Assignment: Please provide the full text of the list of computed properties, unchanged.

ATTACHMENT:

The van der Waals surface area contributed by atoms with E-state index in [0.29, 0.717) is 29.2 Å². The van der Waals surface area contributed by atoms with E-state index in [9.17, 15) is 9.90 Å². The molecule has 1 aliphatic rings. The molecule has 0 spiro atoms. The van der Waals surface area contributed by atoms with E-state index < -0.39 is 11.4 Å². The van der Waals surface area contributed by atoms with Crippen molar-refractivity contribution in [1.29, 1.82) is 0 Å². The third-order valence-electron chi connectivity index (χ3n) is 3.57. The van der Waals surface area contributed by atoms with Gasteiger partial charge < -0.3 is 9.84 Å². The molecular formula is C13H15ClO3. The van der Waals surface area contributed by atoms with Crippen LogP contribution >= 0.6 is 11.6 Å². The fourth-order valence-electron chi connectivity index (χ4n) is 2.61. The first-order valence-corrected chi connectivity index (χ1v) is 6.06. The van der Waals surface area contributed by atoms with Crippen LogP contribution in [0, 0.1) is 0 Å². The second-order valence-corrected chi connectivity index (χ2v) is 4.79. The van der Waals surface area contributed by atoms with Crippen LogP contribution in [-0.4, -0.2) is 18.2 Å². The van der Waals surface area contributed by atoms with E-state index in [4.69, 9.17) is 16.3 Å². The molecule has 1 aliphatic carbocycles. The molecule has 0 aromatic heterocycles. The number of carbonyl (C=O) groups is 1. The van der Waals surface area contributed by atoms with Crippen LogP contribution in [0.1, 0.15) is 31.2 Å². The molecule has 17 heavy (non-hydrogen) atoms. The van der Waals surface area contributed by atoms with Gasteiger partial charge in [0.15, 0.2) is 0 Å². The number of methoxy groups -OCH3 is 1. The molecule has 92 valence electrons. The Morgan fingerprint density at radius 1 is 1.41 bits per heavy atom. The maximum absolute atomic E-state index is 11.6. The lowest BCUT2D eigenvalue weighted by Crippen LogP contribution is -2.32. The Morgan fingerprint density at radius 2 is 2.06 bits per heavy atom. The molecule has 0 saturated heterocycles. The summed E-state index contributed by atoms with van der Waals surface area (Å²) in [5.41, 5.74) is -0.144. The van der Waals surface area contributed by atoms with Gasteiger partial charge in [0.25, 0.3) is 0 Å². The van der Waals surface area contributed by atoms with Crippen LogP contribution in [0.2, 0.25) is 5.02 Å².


The van der Waals surface area contributed by atoms with E-state index in [0.29, 0.717) is 29.2 Å². The van der Waals surface area contributed by atoms with E-state index in [9.17, 15) is 9.90 Å². The molecule has 1 aliphatic rings. The molecule has 0 spiro atoms. The van der Waals surface area contributed by atoms with E-state index < -0.39 is 11.4 Å². The van der Waals surface area contributed by atoms with Crippen molar-refractivity contribution in [1.29, 1.82) is 0 Å². The third-order valence-electron chi connectivity index (χ3n) is 3.57. The van der Waals surface area contributed by atoms with Gasteiger partial charge < -0.3 is 9.84 Å². The molecular formula is C13H15ClO3. The van der Waals surface area contributed by atoms with Crippen LogP contribution >= 0.6 is 11.6 Å². The fourth-order valence-electron chi connectivity index (χ4n) is 2.61. The first-order valence-corrected chi connectivity index (χ1v) is 6.06. The van der Waals surface area contributed by atoms with Crippen LogP contribution in [0, 0.1) is 0 Å². The second-order valence-corrected chi connectivity index (χ2v) is 4.79. The van der Waals surface area contributed by atoms with Crippen LogP contribution in [-0.4, -0.2) is 18.2 Å². The van der Waals surface area contributed by atoms with E-state index in [4.69, 9.17) is 16.3 Å². The molecule has 1 aliphatic carbocycles. The molecule has 0 aromatic heterocycles. The number of carbonyl (C=O) groups is 1. The van der Waals surface area contributed by atoms with Crippen LogP contribution in [0.1, 0.15) is 31.2 Å². The molecule has 17 heavy (non-hydrogen) atoms. The van der Waals surface area contributed by atoms with Gasteiger partial charge in [0.15, 0.2) is 0 Å². The number of methoxy groups -OCH3 is 1. The molecule has 92 valence electrons. The Morgan fingerprint density at radius 1 is 1.41 bits per heavy atom. The maximum absolute atomic E-state index is 11.6. The lowest BCUT2D eigenvalue weighted by Crippen LogP contribution is -2.32. The Morgan fingerprint density at radius 2 is 2.06 bits per heavy atom. The molecule has 0 saturated heterocycles. The summed E-state index contributed by atoms with van der Waals surface area (Å²) in [5.41, 5.74) is -0.144. The van der Waals surface area contributed by atoms with Gasteiger partial charge in [0.25, 0.3) is 0 Å². The van der Waals surface area contributed by atoms with Crippen LogP contribution in [0.2, 0.25) is 5.02 Å².